At 09:25 AM 1/28/2005, you wrote:
>One woman, who was 18 when taken there in 1944, now living in Toronto,
>spoke of how upon arrival, after being separated, they were stripped,
>shaved (all body hair) etc, then tattooed, & how every act was meant to
>humiliate & dehumanize them. Sound familiar?
>And all he talk about Never Again, while the last 10 years alone have
>seen so much.
>What can be said in the face of that? What 'poem'?
I don't know. Maybe indirection is all there is. Yes, there is Nelly
Sachs. How many others could go AT the Holocaust? Chaim Bialik could write
"In the Town of Death" (also called "City of Slaughter") after the Kishinev
pogroms but murder hadn't yet become an industrial enterprise. So what are
we left with? Words, surely, but what can of poetry can it make?
Back in the late 1980s I taught a Hebrew School class for bar mitzvah age
kids--it was on the Holocaust, and it was a nightmare because these kids
were a bad class, overprivileged and reality-proofed; plus I had no idea
how reach children that age unless they were mine. I arranged to bring a
speaker in. The couple I contacted--their names were Mari and George (born
Tibor) Kaufman--insisted I come to their home one evening to help us all
prepare for what Mari would say: George was going to be out of town on
business They were Hungarian Jews who were taken in 1944 from their
village, put on trains, and transported to Auschwitz. I forget some
details of George's story, but Mari's are burned into me. After about six
months in Auschwitz she was moved as a slave laborer to an airplane factory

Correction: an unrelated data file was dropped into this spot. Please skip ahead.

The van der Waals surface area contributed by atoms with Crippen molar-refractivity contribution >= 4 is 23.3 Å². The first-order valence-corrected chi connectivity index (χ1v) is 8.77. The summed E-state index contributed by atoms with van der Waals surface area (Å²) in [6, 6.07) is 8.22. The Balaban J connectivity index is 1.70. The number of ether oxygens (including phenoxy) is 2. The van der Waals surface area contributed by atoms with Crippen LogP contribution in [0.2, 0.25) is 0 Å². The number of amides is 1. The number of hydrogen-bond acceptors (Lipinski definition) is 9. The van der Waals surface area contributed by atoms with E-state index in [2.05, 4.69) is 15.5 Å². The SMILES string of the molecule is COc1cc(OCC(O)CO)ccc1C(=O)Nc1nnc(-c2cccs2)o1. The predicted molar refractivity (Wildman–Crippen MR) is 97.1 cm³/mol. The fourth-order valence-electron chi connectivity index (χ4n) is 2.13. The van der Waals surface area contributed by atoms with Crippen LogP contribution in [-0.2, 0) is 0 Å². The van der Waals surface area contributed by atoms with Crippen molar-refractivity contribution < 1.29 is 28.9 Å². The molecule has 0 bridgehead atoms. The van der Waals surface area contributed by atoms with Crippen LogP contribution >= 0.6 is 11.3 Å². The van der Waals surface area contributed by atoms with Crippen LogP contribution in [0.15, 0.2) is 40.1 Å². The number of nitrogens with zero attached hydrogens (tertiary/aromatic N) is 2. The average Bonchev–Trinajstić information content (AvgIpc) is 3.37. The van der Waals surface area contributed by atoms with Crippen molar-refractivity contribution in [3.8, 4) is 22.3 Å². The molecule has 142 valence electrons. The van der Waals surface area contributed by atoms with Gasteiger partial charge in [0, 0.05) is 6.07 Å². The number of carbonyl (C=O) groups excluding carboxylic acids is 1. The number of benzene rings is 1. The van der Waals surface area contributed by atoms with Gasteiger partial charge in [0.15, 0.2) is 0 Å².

near Leipzig. Then she was moved to whatever was left of Theresienstadt.
For years the Kaufmans kept silence, kept their sufferings to
themselves. At some point a few years before, something happened to make
them believe they owed the world their testimony. They began to speak in
synagogues, at UJAs, at any organization that would have them.
And there were stories like this:
Upon arrival on the train platform at Auschwitz, Mari and her mother and
baby sister were separated by a beautifully uniformed officer. The man saw
that Mari was strapping and able to work, but that the mother and baby were
"useless." He ordered them to the left and Mari to the right. Mari began
to rush after her mother and sister and the officer struck her in the face
with his riding crop. "You are stupid!" he said. "Now go to the
right!" That evening at the house Mari said "That was Dr. Mengele himself,
and in a way he saved my life." Most of her family survived the war
because they were in Budapest where Raoul Wallenberg worked his magic to
keep them safe; but the mother and baby died that same day.
George was sent to Auschwitz with his father. As he put it to me, his
father never understood what was happening to him, and why. He had been a
career cavalry officer in the Hungarian army, thought of himself as more
Hungarian than Jew, and could not absorb why this was being done to him. I
do not know when he was sent to the gas chamber, but he died there all the
same. George's fate was more fortunate, indeed miraculous. He was grabbed
in a "selektion" with some other men and told to report to the
showers. Anyone who had been in the camp for more than an hour knew what
this meant, and the men undressed and began praying aloud. At that moment
a Nazi officer walked in, surveyed the naked men before him. "I need three
men for a work detail: you, you, and you, get dressed and come with
me!" George, who even in late middle age was built like a bull, was one of
the three. He was thrown onto the back of a truck full of corpses and
driven into Germany. He used the dead bodies to warm himself.
The story Mari would not tell the kids: as prisoners, she and her
companions were allowed to take real showers. When she and her
co-prisoners discovered what the cakes of soap were really made of, after
the war they took as many as they could assemble and gave them religious
What 'poem' indeed? I have tried to write about some of this. I cannot do
it. I don't have the language to raise these stories beyond they are here,
Kenneth Wolman www.kenwolman.com kenwolman.blogspot.com
"This is the best of all possible worlds only because it is the only one
that showed up."-- Russell Edson